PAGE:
Breathe easy

Survive smog alerts with these tips

When you head outdoors in the warm months ahead, you’ll need more than sunscreen to protect yourself. The air we breathe is getting dirtier, making it more difficult to breathe and causing respiratory problems such as asthma. When the air is smoggy, some women may need to take extra care. When your lungs are smaller, you are at greater risk for smog’s toxic effects, says Dr. Elliot Halparin, president of the Ontario Medical Association. And women in big cities aren’t the only ones affected. Smog strikes rural areas, too, when pollutants are blown downwind from big cities, for example. Good news: you don’t need a gas mask to breathe easy. Here’s what experts recommend to survive smog alerts:

Stay indoors

If you need to go outside, try to do so in the morning. If you have air conditioning at home, make sure you use it responsibly. If not, keep doors and windows shut and draw the curtains to keep the house cool. Go to air-conditioned libraries, malls or cinemas during peak smog hours.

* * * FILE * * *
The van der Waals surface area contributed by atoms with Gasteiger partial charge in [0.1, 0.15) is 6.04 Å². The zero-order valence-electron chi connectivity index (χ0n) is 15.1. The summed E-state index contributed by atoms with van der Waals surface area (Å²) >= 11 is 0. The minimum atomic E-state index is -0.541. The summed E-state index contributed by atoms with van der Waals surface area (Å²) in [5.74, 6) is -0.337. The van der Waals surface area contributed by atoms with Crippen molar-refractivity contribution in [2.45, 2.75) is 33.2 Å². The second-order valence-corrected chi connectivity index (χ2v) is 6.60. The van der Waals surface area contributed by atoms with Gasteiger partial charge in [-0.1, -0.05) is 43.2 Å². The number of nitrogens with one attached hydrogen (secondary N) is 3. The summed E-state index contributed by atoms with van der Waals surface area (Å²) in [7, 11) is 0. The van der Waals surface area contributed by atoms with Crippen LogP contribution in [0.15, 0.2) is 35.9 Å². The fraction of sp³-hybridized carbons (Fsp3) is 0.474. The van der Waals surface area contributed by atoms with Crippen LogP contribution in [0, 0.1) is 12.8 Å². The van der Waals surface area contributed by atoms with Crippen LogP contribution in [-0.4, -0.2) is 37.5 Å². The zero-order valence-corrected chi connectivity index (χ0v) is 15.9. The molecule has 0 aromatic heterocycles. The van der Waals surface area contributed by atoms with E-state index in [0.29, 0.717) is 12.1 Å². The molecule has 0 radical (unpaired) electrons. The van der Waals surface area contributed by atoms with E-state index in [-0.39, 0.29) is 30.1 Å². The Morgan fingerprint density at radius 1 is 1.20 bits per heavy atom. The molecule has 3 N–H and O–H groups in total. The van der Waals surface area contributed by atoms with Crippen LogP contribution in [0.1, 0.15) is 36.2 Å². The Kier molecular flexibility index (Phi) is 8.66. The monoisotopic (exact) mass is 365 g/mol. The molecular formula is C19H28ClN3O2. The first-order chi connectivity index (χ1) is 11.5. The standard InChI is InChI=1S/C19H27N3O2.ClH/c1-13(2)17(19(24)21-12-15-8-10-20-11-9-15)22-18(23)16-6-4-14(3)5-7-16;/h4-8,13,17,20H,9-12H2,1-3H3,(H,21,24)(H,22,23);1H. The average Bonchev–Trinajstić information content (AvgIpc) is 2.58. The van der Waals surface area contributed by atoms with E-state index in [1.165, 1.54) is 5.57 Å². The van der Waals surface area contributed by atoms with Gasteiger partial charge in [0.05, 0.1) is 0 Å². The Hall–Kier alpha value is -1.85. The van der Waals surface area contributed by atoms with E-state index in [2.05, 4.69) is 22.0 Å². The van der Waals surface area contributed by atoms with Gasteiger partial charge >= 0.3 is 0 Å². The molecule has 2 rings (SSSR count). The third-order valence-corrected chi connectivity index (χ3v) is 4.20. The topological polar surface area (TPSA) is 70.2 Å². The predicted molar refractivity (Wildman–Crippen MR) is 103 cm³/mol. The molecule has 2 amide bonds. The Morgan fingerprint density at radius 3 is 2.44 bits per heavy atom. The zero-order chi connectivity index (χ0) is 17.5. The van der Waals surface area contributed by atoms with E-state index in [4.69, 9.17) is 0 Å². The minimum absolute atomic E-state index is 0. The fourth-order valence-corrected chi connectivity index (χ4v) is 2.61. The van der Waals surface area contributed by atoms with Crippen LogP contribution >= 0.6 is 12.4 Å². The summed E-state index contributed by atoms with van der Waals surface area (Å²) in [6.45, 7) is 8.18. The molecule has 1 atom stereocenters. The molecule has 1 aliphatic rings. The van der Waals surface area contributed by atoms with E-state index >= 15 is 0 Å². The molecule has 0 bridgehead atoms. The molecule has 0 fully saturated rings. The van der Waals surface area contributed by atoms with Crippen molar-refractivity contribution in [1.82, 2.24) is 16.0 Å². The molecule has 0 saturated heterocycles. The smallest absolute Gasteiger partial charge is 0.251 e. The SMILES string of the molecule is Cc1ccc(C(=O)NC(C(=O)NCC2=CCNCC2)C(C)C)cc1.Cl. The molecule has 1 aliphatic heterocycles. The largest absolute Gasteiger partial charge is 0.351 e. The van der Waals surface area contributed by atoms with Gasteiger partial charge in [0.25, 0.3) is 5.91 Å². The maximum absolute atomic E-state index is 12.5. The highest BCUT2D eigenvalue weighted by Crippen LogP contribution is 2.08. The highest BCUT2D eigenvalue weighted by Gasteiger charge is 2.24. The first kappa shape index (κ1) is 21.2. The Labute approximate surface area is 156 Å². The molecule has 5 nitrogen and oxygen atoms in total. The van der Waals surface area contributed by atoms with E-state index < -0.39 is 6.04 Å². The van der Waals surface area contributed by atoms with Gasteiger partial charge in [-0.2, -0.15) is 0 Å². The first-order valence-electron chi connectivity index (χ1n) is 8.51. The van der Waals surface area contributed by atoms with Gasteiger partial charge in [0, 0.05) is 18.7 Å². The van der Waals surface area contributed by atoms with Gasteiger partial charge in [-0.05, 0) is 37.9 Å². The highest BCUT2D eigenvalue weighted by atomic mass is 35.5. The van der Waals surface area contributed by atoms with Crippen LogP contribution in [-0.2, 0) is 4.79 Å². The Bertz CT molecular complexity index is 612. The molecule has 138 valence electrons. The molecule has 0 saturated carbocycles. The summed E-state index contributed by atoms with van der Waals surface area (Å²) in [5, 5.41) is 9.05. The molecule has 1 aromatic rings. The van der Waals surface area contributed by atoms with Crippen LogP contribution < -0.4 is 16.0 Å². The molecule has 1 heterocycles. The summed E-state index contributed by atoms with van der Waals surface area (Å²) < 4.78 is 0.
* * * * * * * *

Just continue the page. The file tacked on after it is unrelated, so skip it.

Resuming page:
Feed your lungs and heart

Eat beets, carrots, leafy greens, sweet potatoes, fruit and whole grains for vitamins C and E and beta carotene, which will rid your body of pollutants. Toronto naturopathic doctor Michelle Stapleton also recommends getting enough zinc (found in eggs, tofu and fish) and coenzyme Q10, available in the fleshy parts of oranges and grapefruit. If necessary, take supplements.

Breathe properly

Certain exercises done regularly can help strengthen your lungs. Breathe in through your nose and exhale through your mouth. Repeat for several minutes. Also try inhaling for two counts and exhaling for three or more counts. Avoid these exercises during smog alerts because you will draw pollutants deep into the lungs. If you find you are wheezing, coughing and have shortness of breath on smoggy days, you may have asthma. Tell your doctor.

Buy some English ivy

Along with plants such as chrysanthemums, peace lilies and members of the dracaena family, ivy may help clean the air in your home. Keep these plants around the house to absorb indoor pollutants, such as carbon monoxide and benzene, that are also found in smog.

Drink water

Heat dehydrates you quickly. Water removes wastes and toxins and helps carry oxygen and nutrients in your blood. Lack of H2O also dries out the lining of your lungs, which makes them more sensitive to irritants.